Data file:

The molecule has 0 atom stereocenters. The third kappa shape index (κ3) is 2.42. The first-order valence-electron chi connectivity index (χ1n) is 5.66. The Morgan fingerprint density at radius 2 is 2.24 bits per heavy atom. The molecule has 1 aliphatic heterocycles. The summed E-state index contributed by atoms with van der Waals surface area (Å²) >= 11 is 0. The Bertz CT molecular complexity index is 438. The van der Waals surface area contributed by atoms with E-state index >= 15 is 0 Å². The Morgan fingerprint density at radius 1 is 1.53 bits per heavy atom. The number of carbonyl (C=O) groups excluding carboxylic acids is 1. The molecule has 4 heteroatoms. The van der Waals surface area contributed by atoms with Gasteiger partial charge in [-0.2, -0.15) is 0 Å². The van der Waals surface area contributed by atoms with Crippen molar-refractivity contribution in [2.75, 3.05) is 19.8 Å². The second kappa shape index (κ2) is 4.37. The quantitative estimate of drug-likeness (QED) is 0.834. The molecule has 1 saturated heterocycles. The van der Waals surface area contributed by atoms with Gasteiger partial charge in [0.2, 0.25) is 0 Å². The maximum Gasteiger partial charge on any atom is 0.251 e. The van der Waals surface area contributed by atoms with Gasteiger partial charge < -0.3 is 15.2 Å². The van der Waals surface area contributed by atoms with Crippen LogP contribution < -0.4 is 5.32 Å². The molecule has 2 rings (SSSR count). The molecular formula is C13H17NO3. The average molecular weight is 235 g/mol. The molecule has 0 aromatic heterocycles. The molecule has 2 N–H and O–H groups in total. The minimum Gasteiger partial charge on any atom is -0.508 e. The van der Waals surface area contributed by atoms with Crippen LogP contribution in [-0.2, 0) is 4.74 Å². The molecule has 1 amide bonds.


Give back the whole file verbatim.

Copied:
The molecule has 0 atom stereocenters. The third kappa shape index (κ3) is 2.42. The first-order valence-electron chi connectivity index (χ1n) is 5.66. The Morgan fingerprint density at radius 2 is 2.24 bits per heavy atom. The molecule has 1 aliphatic heterocycles. The summed E-state index contributed by atoms with van der Waals surface area (Å²) >= 11 is 0. The Bertz CT molecular complexity index is 438. The van der Waals surface area contributed by atoms with E-state index >= 15 is 0 Å². The Morgan fingerprint density at radius 1 is 1.53 bits per heavy atom. The number of carbonyl (C=O) groups excluding carboxylic acids is 1. The molecule has 4 heteroatoms. The van der Waals surface area contributed by atoms with Gasteiger partial charge in [-0.2, -0.15) is 0 Å². The van der Waals surface area contributed by atoms with Crippen molar-refractivity contribution in [2.75, 3.05) is 19.8 Å². The second kappa shape index (κ2) is 4.37. The quantitative estimate of drug-likeness (QED) is 0.834. The molecule has 1 saturated heterocycles. The van der Waals surface area contributed by atoms with Gasteiger partial charge in [0.2, 0.25) is 0 Å². The maximum Gasteiger partial charge on any atom is 0.251 e. The van der Waals surface area contributed by atoms with Gasteiger partial charge < -0.3 is 15.2 Å². The van der Waals surface area contributed by atoms with Crippen LogP contribution < -0.4 is 5.32 Å². The molecule has 2 rings (SSSR count). The molecular formula is C13H17NO3. The average molecular weight is 235 g/mol. The molecule has 0 aromatic heterocycles. The molecule has 2 N–H and O–H groups in total. The minimum Gasteiger partial charge on any atom is -0.508 e. The van der Waals surface area contributed by atoms with Crippen LogP contribution in [-0.2, 0) is 4.74 Å². The molecule has 1 amide bonds.